Hundreds of thousands of people have managed to quit smoking cigarettes and moved on to e-cigarettes instead. It’s pretty obvious that, although e-cigarettes aren’t exactly as healthy as quitting smoking altogether, in comparison they will drastically reduce the risk of the various health issues associated with smoking.
I wouldn’t object to a certain regulation of the e-cigarette industry; in much the same way as food and drink are regulated it’s important that consumers know what is in them and in what quantities so that they are able to make an informed choice. It’s also a good idea to ensure that whilst they exist, they’re produced in such a way as to minimise any health risks. On the other hand, the European Union Directives expect e-cigarettes to be classified as medicines and over-regulated accordingly, putting a lot of smaller firms out of business. Phrases about sledgehammers and nuts spring to mind.
Research published in the Addiction journal shows that “people attempting to quit smoking without professional help are approximately 60% more likely to report succeeding if they use e-cigarettes than if they use willpower alone or over-the-counter nicotine replacement therapies such as patches or gum”. We should be supportive of the e-cigarette industry not opposed to it.
In the Parliament’s Budgetary Control Committee there was a fascinating discussion about counterfeit cigarettes and smuggling. There’s a huge problem with counterfeit cigarettes being smuggled into the UK and elsewhere; the EU’s proposed plain packaging would be a counterfeiter’s dream. I’d never realised before that Committee that there’s also an issue with so-called ‘ant smuggling’, where people cross land borders into Europe a number of times a day bringing a relatively small (say, a thousand cigarettes at a time) number of cigarettes across. It’s not an issue for the UK, but it is for much of the rest of Europe – another example of why a one-size-fits all approach doesn’t always work.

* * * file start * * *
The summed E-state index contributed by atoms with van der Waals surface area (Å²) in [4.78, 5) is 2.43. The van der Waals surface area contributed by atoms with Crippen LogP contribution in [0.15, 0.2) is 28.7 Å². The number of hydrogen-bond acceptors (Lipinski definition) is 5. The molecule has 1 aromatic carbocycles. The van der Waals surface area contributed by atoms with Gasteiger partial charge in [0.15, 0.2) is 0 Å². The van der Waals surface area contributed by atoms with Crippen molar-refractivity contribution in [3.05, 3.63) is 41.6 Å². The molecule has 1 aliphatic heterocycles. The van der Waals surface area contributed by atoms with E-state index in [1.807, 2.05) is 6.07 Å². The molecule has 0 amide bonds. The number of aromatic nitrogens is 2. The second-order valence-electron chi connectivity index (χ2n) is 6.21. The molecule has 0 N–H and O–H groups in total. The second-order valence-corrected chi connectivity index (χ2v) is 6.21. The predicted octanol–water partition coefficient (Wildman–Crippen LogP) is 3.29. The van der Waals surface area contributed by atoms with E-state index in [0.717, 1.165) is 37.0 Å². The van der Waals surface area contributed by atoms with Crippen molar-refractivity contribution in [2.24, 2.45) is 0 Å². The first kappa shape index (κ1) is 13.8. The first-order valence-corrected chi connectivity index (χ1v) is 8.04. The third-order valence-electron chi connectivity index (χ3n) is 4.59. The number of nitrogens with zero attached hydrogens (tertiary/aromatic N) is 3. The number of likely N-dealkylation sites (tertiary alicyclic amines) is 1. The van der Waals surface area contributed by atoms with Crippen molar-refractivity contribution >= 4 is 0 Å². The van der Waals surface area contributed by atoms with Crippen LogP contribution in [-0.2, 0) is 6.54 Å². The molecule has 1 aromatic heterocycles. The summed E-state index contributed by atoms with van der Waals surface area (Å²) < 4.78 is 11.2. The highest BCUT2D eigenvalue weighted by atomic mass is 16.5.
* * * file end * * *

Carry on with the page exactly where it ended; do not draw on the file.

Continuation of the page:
I’ve never smoked a cigarette in my life. I think I’d probably find I enjoy it, and I certainly don’t want to get addicted to cigarettes. So I’ve done the responsible thing and never smoked. Neither have I ever smoked an e-cigarette, so I have no axe to grind here.
I grew up in smoke-filled rooms (not the kind in which political parties made deals – I played chess to a decent standard, making the England Under-21 squad, and was regularly competing against adults in club matches from about the age of 7). It was the League which acted first, long before the law, to ban smoking during matches.
The difference between then and now could hardly be starker. No-one should be suggesting that we should go back to how things were in the 1980s and 1990s; for those who were in that environment on a daily basis I would find it difficult to believe that there wasn’t a serious danger attached to passive smoking.
Now, of course, Boris Johnson wants smoking banned in Hyde Park. In such an open-air environment, where is the health risk to anyone other than the smoker? And surely, if we drive those people to smoke indoors with poor ventilation, there will be a greater risk to their own health and that of their families.